In a landmark judgment on 19 November 2020, the CJEU ruled in Case C-663/18 that cannabidiol (“CBD”) is not a narcotic drug under the UN Conventions.  This is the case even where the CBD is derived from the whole cannabis plant.  The ruling provides clarity on the non-controlled status of CBD and the free movement of CBD products within the Union.  This is likely to have wide implications for the CBD industry.

Background:

The case concerned the marketing of an electronic cigarette containing CBD in France.  The directors of the company that marketed the e-cigarette, known commercially as “Kanavape”, were convicted of a criminal offence on the grounds that the CBD oil contained in the cigarettes’ cartridges was extracted from the whole hemp plant, including the leaves and flowers.  The CBD oil in Kanavape was imported into France from the Czech Republic, where the hemp was legitimately cultivated and the CBD extracted, then packaged.  However, French legislation restricts the cultivation, importation, exportation and industrial and commercial use of hemp solely to its fibre and seeds.  In practice, this amounts to a ban on the marketing of all products containing CBD in France.

The directors were sentenced to a suspended term of imprisonment and a substantial fine by the Criminal Court in Marseille, France.  They appealed to the Court of Appeal, Aix-en-Provence in France and this court questioned the conformity of the French law with EU law, in particular provisions on free movement of goods.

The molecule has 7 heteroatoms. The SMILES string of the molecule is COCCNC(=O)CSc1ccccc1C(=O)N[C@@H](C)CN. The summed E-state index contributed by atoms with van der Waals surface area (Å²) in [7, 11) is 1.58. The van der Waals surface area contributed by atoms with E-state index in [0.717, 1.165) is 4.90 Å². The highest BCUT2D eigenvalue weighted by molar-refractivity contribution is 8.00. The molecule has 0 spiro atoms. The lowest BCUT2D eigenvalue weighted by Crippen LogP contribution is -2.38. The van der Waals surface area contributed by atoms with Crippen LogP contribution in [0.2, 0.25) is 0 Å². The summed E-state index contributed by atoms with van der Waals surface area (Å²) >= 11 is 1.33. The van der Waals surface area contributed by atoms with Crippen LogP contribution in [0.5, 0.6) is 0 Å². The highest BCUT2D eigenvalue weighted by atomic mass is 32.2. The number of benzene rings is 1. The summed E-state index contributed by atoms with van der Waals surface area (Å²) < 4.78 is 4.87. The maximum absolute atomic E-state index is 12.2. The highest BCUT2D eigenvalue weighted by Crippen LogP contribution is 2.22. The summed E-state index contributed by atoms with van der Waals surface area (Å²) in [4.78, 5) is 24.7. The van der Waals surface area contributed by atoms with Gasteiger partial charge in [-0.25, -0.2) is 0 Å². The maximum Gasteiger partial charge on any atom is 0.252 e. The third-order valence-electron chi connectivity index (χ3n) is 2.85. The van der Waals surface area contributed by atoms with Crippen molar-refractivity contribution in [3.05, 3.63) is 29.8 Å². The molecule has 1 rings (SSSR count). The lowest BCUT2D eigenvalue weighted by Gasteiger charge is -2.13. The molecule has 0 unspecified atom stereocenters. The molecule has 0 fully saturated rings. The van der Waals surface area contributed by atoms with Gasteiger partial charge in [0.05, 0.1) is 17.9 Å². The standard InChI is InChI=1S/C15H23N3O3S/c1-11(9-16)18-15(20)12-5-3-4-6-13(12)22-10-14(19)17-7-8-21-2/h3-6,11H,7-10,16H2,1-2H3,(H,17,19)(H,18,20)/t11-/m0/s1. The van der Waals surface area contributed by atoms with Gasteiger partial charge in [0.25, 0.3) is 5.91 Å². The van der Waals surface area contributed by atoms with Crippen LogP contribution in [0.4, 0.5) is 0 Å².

CJEU Ruling:

(1) CBD is not a “narcotic drug”

The CJEU considered whether CBD is a “narcotic drug” under EU law. Article 1(1) of the Council Framework Decision 2004/757 references two UN Conventions that must be considered to determine whether a substance is a narcotic drug.

(i) the United Nations Convention on Psychotropic Substances, 1971 –

The Court noted that CBD is not covered by this Convention.

(ii) the United Nations Single Convention on Narcotic Drugs, 1961 –

Schedule I of the Single Convention includes the drugs “cannabis, cannabis resin and cannabis extracts and tinctures”. Articles 1(1)(b) and (c) of the Single Convention define “cannabis” as “the flowering or fruiting tops of the cannabis plant (excluding the seeds and leaves when not accompanied by the tops) from which the resin has not been extracted, by whatever name they may be designated”, and “cannabis plant” as “any plant of the genus Cannabis”.

The CJEU noted that the CBD at issue was extracted from the Cannabis sativa plant in its entirety (i.e. not just the seeds and leaves) and a literal interpretation of the Single Convention might lead to a conclusion that the CBD constitutes a “cannabis extract” and thereby a narcotic drug.

However, the CJEU stated that such an interpretation would be contrary to the general spirit of the Single Convention, which is to protect the health and welfare of mankind. The Court stated that on the basis of current scientific knowledge (which must be considered) the CBD at issue “does not appear to have any psychotropic effect or any harmful effect on human health” (the Court also noted that cannabis variety from which the CBD was extracted was grown legally and has THC content not exceeding 0.2%). Therefore, the CBD at issue should not be considered a narcotic drug within the meaning of the Single Convention.

(2) Free movement of goods